China rotated troops in its People’s Liberation Army garrison in Hong Kong on Thursday, days before protesters planned to hold a march calling for full democracy for the Chinese-ruled city after three months of sometimes violent demonstrations.
Chinese state media described the troop movement in the early hours as routine and Asian and Western diplomats watching PLA movements in the former British colony had been expecting it.
But, even if routine, the timing is likely to hit nerves in the “special administrative region” of Hong Kong, which returned to China in 1997.
The Chinese statement last year said the number of soldiers and amount of equipment of the troops stationed in Hong Kong “was maintained with no change”.
That was not in Thursday’s announcement.
China’s military will make even greater “new” contributions to maintaining Hong Kong’s prosperity and stability, state news agency Xinhua cited the People’s Liberation Army garrison in the territory as saying.
The military has completed a routine troop rotation in Hong Kong, with air, land and maritime forces having entered the territory, the report said.
Observers estimate the Hong Kong garrison numbers between 8,000 and 10,000 troops split between bases in southern China and a network of former British army barracks in Hong Kong.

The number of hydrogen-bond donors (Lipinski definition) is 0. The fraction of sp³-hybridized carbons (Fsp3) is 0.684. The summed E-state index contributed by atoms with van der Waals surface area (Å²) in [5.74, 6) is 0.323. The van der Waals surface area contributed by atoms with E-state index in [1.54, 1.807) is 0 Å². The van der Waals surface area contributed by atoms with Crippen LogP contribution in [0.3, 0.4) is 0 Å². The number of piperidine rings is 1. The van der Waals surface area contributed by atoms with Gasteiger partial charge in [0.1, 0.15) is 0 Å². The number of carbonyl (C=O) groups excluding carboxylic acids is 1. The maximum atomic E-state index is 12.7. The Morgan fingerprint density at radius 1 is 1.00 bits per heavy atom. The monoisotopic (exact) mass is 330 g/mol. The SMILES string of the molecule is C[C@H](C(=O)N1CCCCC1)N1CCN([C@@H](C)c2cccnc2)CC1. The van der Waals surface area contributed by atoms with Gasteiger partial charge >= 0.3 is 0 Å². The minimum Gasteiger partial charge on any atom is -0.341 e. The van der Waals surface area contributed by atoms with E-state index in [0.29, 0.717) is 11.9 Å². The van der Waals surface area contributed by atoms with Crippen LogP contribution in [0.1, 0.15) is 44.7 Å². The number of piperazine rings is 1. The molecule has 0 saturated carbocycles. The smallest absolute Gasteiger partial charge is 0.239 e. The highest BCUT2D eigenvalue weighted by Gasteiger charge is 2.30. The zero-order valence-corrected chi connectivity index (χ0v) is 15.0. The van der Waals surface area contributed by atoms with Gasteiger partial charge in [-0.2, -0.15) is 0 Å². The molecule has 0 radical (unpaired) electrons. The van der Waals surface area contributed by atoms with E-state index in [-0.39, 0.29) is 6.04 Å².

Hong Kong leader Carrie Lam has also not ruled out the possibility her administration could invoke emergency powers to quell the protests. She said in a news briefing on Tuesday that violence was becoming more serious but was confident the government could handle the crisis itself.
Xinhua said: “The Hong Kong Garrison of the Chinese People’s Liberation Army conducted the 22nd rotation of its members in the wee hours of Thursday since it began garrisoning Hong Kong in 1997.
“Approved by the Central Military Commission, the move is normal routine annual rotation in line with the Law of the People’s Republic of China on Garrisoning the Hong Kong Special Administrative Region, which stipulates that ‘the Hong Kong Garrison shall practice a system of rotation of its members’.”
The Civil Human Rights Front, the organizer of previous mass protests in Hong Kong that they said attracted up to two million people, plans a rally from Central to Beijing’s main representative office in Hong Kong on Saturday. Police refused permission for the march on Thursday, but the group said it would appeal.